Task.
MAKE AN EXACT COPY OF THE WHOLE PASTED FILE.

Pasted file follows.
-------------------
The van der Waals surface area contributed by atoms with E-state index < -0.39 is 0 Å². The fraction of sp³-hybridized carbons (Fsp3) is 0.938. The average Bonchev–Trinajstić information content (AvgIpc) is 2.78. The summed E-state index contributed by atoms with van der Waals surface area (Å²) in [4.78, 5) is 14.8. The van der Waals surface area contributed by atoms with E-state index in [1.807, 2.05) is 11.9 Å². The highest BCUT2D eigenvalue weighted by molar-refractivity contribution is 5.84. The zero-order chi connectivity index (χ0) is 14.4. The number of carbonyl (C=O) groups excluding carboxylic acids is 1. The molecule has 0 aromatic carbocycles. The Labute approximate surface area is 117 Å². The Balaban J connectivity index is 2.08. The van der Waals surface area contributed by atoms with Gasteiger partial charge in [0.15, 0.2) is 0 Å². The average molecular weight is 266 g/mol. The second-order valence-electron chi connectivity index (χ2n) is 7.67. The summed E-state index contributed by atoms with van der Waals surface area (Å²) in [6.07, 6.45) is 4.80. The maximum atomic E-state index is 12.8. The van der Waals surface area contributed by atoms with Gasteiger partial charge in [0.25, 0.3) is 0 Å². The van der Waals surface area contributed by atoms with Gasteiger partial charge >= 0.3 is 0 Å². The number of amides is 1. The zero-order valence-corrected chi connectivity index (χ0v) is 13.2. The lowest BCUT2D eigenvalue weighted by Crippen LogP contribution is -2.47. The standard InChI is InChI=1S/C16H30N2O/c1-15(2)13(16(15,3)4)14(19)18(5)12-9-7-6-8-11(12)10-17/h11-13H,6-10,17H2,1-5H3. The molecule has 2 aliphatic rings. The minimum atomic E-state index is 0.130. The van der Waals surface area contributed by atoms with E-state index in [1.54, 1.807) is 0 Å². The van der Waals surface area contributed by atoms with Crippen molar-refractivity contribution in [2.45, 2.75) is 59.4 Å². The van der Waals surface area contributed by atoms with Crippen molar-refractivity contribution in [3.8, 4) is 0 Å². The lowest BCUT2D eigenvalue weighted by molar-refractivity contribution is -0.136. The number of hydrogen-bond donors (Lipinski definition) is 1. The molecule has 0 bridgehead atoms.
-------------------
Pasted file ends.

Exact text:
The van der Waals surface area contributed by atoms with E-state index < -0.39 is 0 Å². The fraction of sp³-hybridized carbons (Fsp3) is 0.938. The average Bonchev–Trinajstić information content (AvgIpc) is 2.78. The summed E-state index contributed by atoms with van der Waals surface area (Å²) in [4.78, 5) is 14.8. The van der Waals surface area contributed by atoms with E-state index in [1.807, 2.05) is 11.9 Å². The highest BCUT2D eigenvalue weighted by molar-refractivity contribution is 5.84. The zero-order chi connectivity index (χ0) is 14.4. The number of carbonyl (C=O) groups excluding carboxylic acids is 1. The molecule has 0 aromatic carbocycles. The Labute approximate surface area is 117 Å². The Balaban J connectivity index is 2.08. The van der Waals surface area contributed by atoms with Gasteiger partial charge in [0.15, 0.2) is 0 Å². The average molecular weight is 266 g/mol. The second-order valence-electron chi connectivity index (χ2n) is 7.67. The summed E-state index contributed by atoms with van der Waals surface area (Å²) in [6.07, 6.45) is 4.80. The maximum atomic E-state index is 12.8. The van der Waals surface area contributed by atoms with Gasteiger partial charge in [0.25, 0.3) is 0 Å². The van der Waals surface area contributed by atoms with Gasteiger partial charge >= 0.3 is 0 Å². The number of amides is 1. The zero-order valence-corrected chi connectivity index (χ0v) is 13.2. The lowest BCUT2D eigenvalue weighted by Crippen LogP contribution is -2.47. The standard InChI is InChI=1S/C16H30N2O/c1-15(2)13(16(15,3)4)14(19)18(5)12-9-7-6-8-11(12)10-17/h11-13H,6-10,17H2,1-5H3. The molecule has 2 aliphatic rings. The minimum atomic E-state index is 0.130. The van der Waals surface area contributed by atoms with E-state index in [1.54, 1.807) is 0 Å². The van der Waals surface area contributed by atoms with Crippen molar-refractivity contribution in [2.45, 2.75) is 59.4 Å². The van der Waals surface area contributed by atoms with Crippen molar-refractivity contribution in [3.8, 4) is 0 Å². The lowest BCUT2D eigenvalue weighted by molar-refractivity contribution is -0.136. The number of hydrogen-bond donors (Lipinski definition) is 1. The molecule has 0 bridgehead atoms.